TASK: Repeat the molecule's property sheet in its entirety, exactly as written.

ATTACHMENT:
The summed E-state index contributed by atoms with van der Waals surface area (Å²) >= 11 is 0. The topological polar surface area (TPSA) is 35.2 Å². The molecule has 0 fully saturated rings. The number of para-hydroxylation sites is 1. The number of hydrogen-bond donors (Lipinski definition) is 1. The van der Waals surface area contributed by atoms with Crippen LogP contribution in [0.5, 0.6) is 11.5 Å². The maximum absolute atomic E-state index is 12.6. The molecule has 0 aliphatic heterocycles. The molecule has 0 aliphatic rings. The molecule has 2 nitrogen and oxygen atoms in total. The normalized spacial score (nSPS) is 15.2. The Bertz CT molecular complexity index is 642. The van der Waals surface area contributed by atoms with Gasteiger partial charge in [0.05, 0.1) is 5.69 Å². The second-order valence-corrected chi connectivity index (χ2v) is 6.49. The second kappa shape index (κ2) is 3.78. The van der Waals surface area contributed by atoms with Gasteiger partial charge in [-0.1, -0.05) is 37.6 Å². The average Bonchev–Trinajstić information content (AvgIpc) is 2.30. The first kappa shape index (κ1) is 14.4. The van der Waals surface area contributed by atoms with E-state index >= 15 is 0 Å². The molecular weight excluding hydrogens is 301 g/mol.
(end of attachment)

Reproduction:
The summed E-state index contributed by atoms with van der Waals surface area (Å²) >= 11 is 0. The topological polar surface area (TPSA) is 35.2 Å². The molecule has 0 fully saturated rings. The number of para-hydroxylation sites is 1. The number of hydrogen-bond donors (Lipinski definition) is 1. The van der Waals surface area contributed by atoms with Crippen LogP contribution in [0.5, 0.6) is 11.5 Å². The maximum absolute atomic E-state index is 12.6. The molecule has 0 aliphatic heterocycles. The molecule has 0 aliphatic rings. The molecule has 2 nitrogen and oxygen atoms in total. The normalized spacial score (nSPS) is 15.2. The Bertz CT molecular complexity index is 642. The van der Waals surface area contributed by atoms with Gasteiger partial charge in [0.05, 0.1) is 5.69 Å². The second-order valence-corrected chi connectivity index (χ2v) is 6.49. The second kappa shape index (κ2) is 3.78. The van der Waals surface area contributed by atoms with Gasteiger partial charge in [-0.1, -0.05) is 37.6 Å². The average Bonchev–Trinajstić information content (AvgIpc) is 2.30. The first kappa shape index (κ1) is 14.4. The van der Waals surface area contributed by atoms with E-state index >= 15 is 0 Å². The molecular weight excluding hydrogens is 301 g/mol.